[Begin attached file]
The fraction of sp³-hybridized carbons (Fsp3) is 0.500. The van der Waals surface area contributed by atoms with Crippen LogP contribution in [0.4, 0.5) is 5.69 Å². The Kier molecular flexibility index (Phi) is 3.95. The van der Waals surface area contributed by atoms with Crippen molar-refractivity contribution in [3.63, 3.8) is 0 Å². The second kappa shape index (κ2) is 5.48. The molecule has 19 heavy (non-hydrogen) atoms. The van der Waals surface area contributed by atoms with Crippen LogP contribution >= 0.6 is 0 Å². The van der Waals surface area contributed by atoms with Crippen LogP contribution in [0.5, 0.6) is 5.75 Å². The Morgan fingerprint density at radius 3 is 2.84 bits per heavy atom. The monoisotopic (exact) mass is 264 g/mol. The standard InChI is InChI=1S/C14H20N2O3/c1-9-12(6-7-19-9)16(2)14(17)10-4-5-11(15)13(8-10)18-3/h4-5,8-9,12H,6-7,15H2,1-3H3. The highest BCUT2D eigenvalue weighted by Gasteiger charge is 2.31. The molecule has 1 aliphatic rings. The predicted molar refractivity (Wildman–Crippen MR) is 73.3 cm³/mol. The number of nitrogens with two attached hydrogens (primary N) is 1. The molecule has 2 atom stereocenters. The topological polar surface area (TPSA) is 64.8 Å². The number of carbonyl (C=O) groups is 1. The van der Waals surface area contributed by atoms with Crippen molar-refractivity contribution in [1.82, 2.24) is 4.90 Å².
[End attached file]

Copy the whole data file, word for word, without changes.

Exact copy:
The fraction of sp³-hybridized carbons (Fsp3) is 0.500. The van der Waals surface area contributed by atoms with Crippen LogP contribution in [0.4, 0.5) is 5.69 Å². The Kier molecular flexibility index (Phi) is 3.95. The van der Waals surface area contributed by atoms with Crippen molar-refractivity contribution in [3.63, 3.8) is 0 Å². The second kappa shape index (κ2) is 5.48. The molecule has 19 heavy (non-hydrogen) atoms. The van der Waals surface area contributed by atoms with Crippen LogP contribution >= 0.6 is 0 Å². The van der Waals surface area contributed by atoms with Crippen LogP contribution in [0.5, 0.6) is 5.75 Å². The Morgan fingerprint density at radius 3 is 2.84 bits per heavy atom. The monoisotopic (exact) mass is 264 g/mol. The standard InChI is InChI=1S/C14H20N2O3/c1-9-12(6-7-19-9)16(2)14(17)10-4-5-11(15)13(8-10)18-3/h4-5,8-9,12H,6-7,15H2,1-3H3. The highest BCUT2D eigenvalue weighted by Gasteiger charge is 2.31. The molecule has 1 aliphatic rings. The predicted molar refractivity (Wildman–Crippen MR) is 73.3 cm³/mol. The number of nitrogens with two attached hydrogens (primary N) is 1. The molecule has 2 atom stereocenters. The topological polar surface area (TPSA) is 64.8 Å². The number of carbonyl (C=O) groups is 1. The van der Waals surface area contributed by atoms with Crippen molar-refractivity contribution in [1.82, 2.24) is 4.90 Å².